Most psychotherapy for post-traumatic stress disorder (PTSD) involves making new meaning of the traumatic experience but very few talk about spirituality. Nearly equal numbers of trauma survivors describe their spirituality as helpful, hurtful or neutral in their recovery. Those who view their spirituality, church and God as sources of support, validation and acceptance are more able to make healthy meanings and recover while those who see these things as sources of judgment, punishment and rejection were less likely to. Researchers from the Veterans Affairs Medical Center in Minneapolis, Minnesota studied the effectiveness of a programme called Building Spiritual Strength. The programme is not designed to convert people or change their religious affiliation but to help them to recognise and resolve spiritual concerns that can contribute to distress and maintain and enhance areas of spiritual functioning that are contributing to positive adjustment. The researchers compared 26 people going through the programme with 28 on a waiting list - the people taking part in the programme showed a statistically-significant reduction in PTSD symptoms.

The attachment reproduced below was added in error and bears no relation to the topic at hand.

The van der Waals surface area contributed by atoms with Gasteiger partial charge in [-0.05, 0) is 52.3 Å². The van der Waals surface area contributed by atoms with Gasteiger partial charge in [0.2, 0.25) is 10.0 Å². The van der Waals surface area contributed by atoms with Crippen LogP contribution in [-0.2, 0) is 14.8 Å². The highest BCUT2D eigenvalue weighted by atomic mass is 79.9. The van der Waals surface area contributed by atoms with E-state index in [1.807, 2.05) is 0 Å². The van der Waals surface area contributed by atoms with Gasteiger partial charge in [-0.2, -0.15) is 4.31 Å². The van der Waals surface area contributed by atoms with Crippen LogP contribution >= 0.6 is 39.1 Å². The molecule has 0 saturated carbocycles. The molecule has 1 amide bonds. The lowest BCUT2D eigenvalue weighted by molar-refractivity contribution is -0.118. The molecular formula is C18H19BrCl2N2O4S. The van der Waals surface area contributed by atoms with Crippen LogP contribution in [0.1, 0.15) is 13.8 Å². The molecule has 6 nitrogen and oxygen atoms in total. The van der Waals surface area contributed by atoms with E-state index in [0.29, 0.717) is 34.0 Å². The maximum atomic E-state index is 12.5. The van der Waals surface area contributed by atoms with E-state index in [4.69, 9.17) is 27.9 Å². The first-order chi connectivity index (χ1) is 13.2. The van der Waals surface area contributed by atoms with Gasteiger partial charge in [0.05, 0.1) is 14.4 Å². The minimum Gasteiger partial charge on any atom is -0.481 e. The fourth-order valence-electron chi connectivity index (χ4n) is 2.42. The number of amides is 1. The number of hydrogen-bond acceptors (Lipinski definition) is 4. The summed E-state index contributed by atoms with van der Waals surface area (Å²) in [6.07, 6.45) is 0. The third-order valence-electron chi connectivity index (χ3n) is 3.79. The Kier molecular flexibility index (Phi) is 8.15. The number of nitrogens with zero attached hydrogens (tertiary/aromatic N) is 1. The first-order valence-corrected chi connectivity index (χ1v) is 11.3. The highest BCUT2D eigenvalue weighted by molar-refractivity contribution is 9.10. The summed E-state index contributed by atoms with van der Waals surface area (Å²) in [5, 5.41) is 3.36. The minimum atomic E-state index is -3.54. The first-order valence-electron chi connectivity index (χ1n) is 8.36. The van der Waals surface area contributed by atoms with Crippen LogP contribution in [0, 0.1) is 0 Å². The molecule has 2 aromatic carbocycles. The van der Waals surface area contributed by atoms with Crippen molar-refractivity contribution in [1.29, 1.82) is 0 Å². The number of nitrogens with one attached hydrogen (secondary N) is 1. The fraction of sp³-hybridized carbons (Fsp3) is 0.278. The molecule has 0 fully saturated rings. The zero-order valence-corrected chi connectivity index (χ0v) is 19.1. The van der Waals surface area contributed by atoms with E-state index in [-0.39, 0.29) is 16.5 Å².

Harris, J. Irene ... [et al] - The Effectiveness of a Trauma Focused Spiritually Integrated Intervention
for Veterans Exposed to Trauma Journal of Clinical Psychology January 2011, 67(1), 1-14